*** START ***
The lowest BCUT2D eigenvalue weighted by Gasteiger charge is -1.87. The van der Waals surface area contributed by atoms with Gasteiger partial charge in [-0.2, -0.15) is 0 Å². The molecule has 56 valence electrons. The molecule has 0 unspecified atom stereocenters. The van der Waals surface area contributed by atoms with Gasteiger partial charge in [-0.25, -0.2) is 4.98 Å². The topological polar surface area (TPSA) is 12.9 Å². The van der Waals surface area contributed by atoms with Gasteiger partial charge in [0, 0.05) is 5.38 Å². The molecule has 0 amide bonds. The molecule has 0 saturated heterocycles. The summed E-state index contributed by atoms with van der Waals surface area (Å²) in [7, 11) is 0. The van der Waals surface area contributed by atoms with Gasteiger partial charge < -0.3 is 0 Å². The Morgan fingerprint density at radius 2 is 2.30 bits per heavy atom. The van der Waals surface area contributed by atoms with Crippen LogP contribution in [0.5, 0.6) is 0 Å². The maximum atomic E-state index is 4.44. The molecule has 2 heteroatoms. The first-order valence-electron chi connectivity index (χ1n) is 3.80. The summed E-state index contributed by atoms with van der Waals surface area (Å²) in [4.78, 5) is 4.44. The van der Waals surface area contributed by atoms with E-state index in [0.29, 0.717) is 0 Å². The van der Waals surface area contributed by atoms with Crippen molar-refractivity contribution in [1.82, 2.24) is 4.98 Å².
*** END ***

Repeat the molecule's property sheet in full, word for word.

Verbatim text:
The lowest BCUT2D eigenvalue weighted by Gasteiger charge is -1.87. The van der Waals surface area contributed by atoms with Gasteiger partial charge in [-0.2, -0.15) is 0 Å². The molecule has 56 valence electrons. The molecule has 0 unspecified atom stereocenters. The van der Waals surface area contributed by atoms with Gasteiger partial charge in [-0.25, -0.2) is 4.98 Å². The topological polar surface area (TPSA) is 12.9 Å². The van der Waals surface area contributed by atoms with Gasteiger partial charge in [0, 0.05) is 5.38 Å². The molecule has 0 amide bonds. The molecule has 0 saturated heterocycles. The summed E-state index contributed by atoms with van der Waals surface area (Å²) in [7, 11) is 0. The van der Waals surface area contributed by atoms with Gasteiger partial charge < -0.3 is 0 Å². The Morgan fingerprint density at radius 2 is 2.30 bits per heavy atom. The van der Waals surface area contributed by atoms with Crippen LogP contribution in [0.5, 0.6) is 0 Å². The maximum atomic E-state index is 4.44. The molecule has 2 heteroatoms. The first-order valence-electron chi connectivity index (χ1n) is 3.80. The summed E-state index contributed by atoms with van der Waals surface area (Å²) in [4.78, 5) is 4.44. The van der Waals surface area contributed by atoms with E-state index in [0.29, 0.717) is 0 Å². The van der Waals surface area contributed by atoms with Crippen molar-refractivity contribution in [1.82, 2.24) is 4.98 Å².